Seniors’ Capstone project to benefit orphanage in Africa
With graduation in the near future, many seniors find themselves frantically finishing their Capstone project. But for 10 students, Capstone has taken on a whole new meaning—one of not only local, but also global responsibility.
Seniors Margaret Wunderlich, Joe Biederman and Julia Schechter are three of 10 students who have been working since November to create the Rafiki Arts Festival. Wunderlich is the founder and chair of the entire project, while Biederman and Schechter have both been working with the public relations and promotional aspects of the festival.
The first annual Rafiki Arts Festival will be held April 10 in the lobby, cafeteria and courtyard of UAHS from 1-4 p.m. It will be comprised of 40-60 vendors selling crafts, jewelry and artwork; there will also be additional vendors selling a mix of local and cultural cuisine, according to Wunderlich.
The student organizers said they are encouraging everyone within the high school and community to participate in any way they can.
“We hope to involve every member of the community, whether it be through donating something to sell or simply…participating in the festivities,” Wunderlich said.
One hundred percent of the festival proceeds will go directly to the Rafiki Orphanage in Nairobi, Kenya. Many of the children suffer from AIDS and other debilitating diseases and are given a safe, clean place to grow up at the orphanage.
“It’s really an investment,” Wunderlich said. “By feeding the children, we are also feeding the community, country and culture.”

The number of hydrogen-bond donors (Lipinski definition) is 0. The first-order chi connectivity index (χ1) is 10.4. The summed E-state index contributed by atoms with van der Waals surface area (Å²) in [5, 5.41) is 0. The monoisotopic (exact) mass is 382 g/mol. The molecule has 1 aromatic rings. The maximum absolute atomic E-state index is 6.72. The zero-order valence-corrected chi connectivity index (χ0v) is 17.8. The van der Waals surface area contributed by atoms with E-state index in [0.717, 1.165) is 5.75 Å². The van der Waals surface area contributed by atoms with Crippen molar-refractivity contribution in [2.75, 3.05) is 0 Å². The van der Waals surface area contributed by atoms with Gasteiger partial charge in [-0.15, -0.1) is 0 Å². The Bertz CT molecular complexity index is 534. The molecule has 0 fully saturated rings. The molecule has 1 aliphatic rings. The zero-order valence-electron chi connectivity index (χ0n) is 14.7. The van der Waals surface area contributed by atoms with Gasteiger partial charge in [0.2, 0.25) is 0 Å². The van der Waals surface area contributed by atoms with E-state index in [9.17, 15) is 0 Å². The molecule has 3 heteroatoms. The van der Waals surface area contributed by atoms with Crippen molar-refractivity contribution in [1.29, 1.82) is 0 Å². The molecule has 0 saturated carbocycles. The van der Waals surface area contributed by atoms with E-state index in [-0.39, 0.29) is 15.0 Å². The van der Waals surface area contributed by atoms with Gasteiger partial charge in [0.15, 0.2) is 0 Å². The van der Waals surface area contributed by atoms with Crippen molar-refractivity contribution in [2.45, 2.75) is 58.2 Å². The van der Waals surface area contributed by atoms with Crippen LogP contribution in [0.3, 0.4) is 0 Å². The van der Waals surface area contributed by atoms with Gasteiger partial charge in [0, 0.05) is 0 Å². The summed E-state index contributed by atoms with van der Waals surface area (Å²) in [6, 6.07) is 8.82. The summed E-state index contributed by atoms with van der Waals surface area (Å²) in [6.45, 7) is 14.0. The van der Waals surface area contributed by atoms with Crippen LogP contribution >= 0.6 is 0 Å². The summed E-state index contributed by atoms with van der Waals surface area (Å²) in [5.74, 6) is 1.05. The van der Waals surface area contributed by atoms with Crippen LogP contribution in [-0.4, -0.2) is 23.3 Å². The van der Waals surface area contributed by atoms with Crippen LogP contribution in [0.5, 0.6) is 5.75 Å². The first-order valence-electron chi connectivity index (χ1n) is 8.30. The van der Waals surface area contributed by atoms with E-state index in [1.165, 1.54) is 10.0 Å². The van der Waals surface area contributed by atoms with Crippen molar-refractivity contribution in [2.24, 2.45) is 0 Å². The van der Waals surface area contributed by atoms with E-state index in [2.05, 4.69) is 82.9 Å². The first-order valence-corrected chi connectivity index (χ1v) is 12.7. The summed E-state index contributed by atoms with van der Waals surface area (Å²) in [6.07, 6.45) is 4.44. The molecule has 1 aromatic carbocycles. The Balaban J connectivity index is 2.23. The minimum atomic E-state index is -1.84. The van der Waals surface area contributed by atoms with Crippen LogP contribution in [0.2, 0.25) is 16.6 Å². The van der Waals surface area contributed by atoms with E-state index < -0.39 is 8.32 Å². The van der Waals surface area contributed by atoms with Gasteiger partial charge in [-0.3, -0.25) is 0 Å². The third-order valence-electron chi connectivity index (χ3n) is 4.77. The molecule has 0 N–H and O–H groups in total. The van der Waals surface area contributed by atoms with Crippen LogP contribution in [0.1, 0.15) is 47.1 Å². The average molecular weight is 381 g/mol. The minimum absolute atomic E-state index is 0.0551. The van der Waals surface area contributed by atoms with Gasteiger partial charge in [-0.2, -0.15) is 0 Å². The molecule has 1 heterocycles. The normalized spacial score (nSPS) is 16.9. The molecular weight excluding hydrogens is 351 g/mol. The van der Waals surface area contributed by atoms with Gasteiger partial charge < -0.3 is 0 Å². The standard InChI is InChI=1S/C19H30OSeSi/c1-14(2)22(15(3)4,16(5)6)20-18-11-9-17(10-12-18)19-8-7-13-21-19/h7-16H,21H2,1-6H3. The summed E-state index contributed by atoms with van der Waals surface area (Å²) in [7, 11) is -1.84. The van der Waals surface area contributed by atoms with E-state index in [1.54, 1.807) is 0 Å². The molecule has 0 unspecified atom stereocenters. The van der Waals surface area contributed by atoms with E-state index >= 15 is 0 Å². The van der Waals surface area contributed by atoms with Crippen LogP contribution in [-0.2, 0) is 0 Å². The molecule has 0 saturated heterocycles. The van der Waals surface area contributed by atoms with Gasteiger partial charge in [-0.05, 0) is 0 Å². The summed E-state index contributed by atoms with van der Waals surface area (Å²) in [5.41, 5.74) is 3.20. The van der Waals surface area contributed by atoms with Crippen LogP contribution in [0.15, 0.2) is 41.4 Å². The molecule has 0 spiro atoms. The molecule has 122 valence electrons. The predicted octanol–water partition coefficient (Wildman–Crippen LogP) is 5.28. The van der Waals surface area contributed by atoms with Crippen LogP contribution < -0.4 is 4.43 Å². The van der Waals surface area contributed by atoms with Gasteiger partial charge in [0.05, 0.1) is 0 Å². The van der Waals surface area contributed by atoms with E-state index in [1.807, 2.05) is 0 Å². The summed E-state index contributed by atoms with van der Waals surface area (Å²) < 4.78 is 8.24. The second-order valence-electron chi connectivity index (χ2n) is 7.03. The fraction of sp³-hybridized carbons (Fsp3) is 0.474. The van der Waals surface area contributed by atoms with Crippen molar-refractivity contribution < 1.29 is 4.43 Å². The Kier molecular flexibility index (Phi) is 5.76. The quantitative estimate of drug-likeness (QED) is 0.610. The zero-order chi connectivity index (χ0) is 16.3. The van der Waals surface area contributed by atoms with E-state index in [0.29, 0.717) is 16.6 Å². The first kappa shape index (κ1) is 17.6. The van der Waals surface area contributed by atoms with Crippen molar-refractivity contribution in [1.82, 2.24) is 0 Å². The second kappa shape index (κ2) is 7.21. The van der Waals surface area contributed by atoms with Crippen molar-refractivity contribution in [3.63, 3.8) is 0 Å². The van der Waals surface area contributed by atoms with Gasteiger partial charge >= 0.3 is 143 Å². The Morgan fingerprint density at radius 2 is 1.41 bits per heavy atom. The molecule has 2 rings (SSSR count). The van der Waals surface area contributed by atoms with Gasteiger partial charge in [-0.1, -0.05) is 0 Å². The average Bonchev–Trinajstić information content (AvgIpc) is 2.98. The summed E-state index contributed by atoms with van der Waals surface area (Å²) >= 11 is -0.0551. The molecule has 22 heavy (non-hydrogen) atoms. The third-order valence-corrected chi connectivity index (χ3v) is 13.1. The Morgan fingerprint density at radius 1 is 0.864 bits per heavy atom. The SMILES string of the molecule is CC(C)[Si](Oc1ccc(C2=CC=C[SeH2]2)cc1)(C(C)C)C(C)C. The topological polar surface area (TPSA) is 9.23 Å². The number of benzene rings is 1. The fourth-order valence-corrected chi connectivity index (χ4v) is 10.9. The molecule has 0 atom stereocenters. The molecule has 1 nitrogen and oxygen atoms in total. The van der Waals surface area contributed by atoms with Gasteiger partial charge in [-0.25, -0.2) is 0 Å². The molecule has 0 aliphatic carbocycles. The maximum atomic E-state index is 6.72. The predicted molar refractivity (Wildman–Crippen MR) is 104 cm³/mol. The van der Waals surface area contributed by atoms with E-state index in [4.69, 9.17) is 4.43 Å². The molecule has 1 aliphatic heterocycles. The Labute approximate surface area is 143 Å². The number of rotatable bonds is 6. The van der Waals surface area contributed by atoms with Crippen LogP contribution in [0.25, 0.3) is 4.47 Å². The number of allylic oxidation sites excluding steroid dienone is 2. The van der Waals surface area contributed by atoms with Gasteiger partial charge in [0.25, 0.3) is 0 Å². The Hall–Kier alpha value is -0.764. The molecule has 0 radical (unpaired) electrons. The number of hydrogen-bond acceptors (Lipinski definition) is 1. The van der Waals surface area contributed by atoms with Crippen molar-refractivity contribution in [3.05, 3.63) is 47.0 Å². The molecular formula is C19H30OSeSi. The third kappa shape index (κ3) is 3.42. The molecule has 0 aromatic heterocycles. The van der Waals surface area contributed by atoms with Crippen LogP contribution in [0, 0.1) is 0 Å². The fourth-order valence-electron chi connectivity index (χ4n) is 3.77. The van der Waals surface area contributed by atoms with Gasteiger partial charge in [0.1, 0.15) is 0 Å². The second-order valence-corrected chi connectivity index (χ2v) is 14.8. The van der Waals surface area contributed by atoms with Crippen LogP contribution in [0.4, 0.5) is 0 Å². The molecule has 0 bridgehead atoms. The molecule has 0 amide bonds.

Aside from having the opportunity to provide for an orphanage, the students have gained valuable experience in the fields of leadership, advertising and time-management skills.
“We have to visit sponsors, deliver applications and eventually carry out the final product,” Wunderlich said. “It’s hard because we are high school students doing the same jobs as adult professionals.”
Schechter and Biederman have encountered a few challenges while planning the festival. Schechter said that despite minor problems, she has been able to vastly improve her professionalism and people skills. Biederman has also found himself in situations that challenged him in new ways.
“[Even though] it’s really hard to start something that has never been done before, we have all learned a lot about ourselves and how to work in a professional setting,” Schechter said.
Wunderlich, who considers herself a relatively practiced leader, said she struggled to delegate tasks to her peers.
“I have learned a lot about responsibility because when people don’t do their work, you have to pick up the slack,” Wunderlich said.
The overarching goals of the group are to make the festival annual and to have members of the community recognize local and global problems and to remember their responsibility to help. Wunderlich, Schechter and Biederman said they hope to eventually involve the entire senior class in the planning and creation of the festival.
“We want it to be like the [UAHS] Talent Show,” Wunderlich said. “Each year the senior class could choose a charity to support and come together to participate in this event.”
The trio also said they wanted people to understand the problems plaguing society and give students an opportunity to help.
“It’s not really about the art,” Schechter said. “It’s about whom the art is benefiting.”